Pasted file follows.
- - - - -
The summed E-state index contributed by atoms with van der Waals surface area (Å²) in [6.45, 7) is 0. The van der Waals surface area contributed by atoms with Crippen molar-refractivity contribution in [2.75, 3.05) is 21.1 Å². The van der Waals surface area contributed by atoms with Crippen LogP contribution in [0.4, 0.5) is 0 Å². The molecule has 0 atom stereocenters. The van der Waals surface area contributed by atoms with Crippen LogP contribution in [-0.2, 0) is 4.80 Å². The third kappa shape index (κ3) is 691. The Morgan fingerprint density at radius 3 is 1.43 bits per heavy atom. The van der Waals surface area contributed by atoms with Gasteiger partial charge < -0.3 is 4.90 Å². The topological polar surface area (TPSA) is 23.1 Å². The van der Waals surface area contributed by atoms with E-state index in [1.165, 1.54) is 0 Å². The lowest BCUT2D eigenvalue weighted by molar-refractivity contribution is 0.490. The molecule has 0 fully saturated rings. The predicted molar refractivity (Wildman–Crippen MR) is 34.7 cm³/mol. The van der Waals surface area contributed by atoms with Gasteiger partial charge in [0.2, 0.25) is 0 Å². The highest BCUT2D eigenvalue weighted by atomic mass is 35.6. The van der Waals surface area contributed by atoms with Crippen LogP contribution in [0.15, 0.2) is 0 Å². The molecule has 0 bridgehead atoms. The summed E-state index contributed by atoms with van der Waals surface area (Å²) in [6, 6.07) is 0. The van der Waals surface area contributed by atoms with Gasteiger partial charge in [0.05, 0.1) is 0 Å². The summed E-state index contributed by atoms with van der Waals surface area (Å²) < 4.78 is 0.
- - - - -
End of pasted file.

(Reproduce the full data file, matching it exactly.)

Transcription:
The summed E-state index contributed by atoms with van der Waals surface area (Å²) in [6.45, 7) is 0. The van der Waals surface area contributed by atoms with Crippen molar-refractivity contribution in [2.75, 3.05) is 21.1 Å². The van der Waals surface area contributed by atoms with Crippen LogP contribution in [0.4, 0.5) is 0 Å². The molecule has 0 atom stereocenters. The van der Waals surface area contributed by atoms with Crippen LogP contribution in [-0.2, 0) is 4.80 Å². The third kappa shape index (κ3) is 691. The Morgan fingerprint density at radius 3 is 1.43 bits per heavy atom. The van der Waals surface area contributed by atoms with Gasteiger partial charge < -0.3 is 4.90 Å². The topological polar surface area (TPSA) is 23.1 Å². The van der Waals surface area contributed by atoms with E-state index in [1.165, 1.54) is 0 Å². The lowest BCUT2D eigenvalue weighted by molar-refractivity contribution is 0.490. The molecule has 0 fully saturated rings. The predicted molar refractivity (Wildman–Crippen MR) is 34.7 cm³/mol. The van der Waals surface area contributed by atoms with Gasteiger partial charge in [0.2, 0.25) is 0 Å². The highest BCUT2D eigenvalue weighted by atomic mass is 35.6. The van der Waals surface area contributed by atoms with Crippen LogP contribution in [0.15, 0.2) is 0 Å². The molecule has 0 bridgehead atoms. The summed E-state index contributed by atoms with van der Waals surface area (Å²) in [6, 6.07) is 0. The van der Waals surface area contributed by atoms with Gasteiger partial charge in [0.05, 0.1) is 0 Å². The summed E-state index contributed by atoms with van der Waals surface area (Å²) < 4.78 is 0.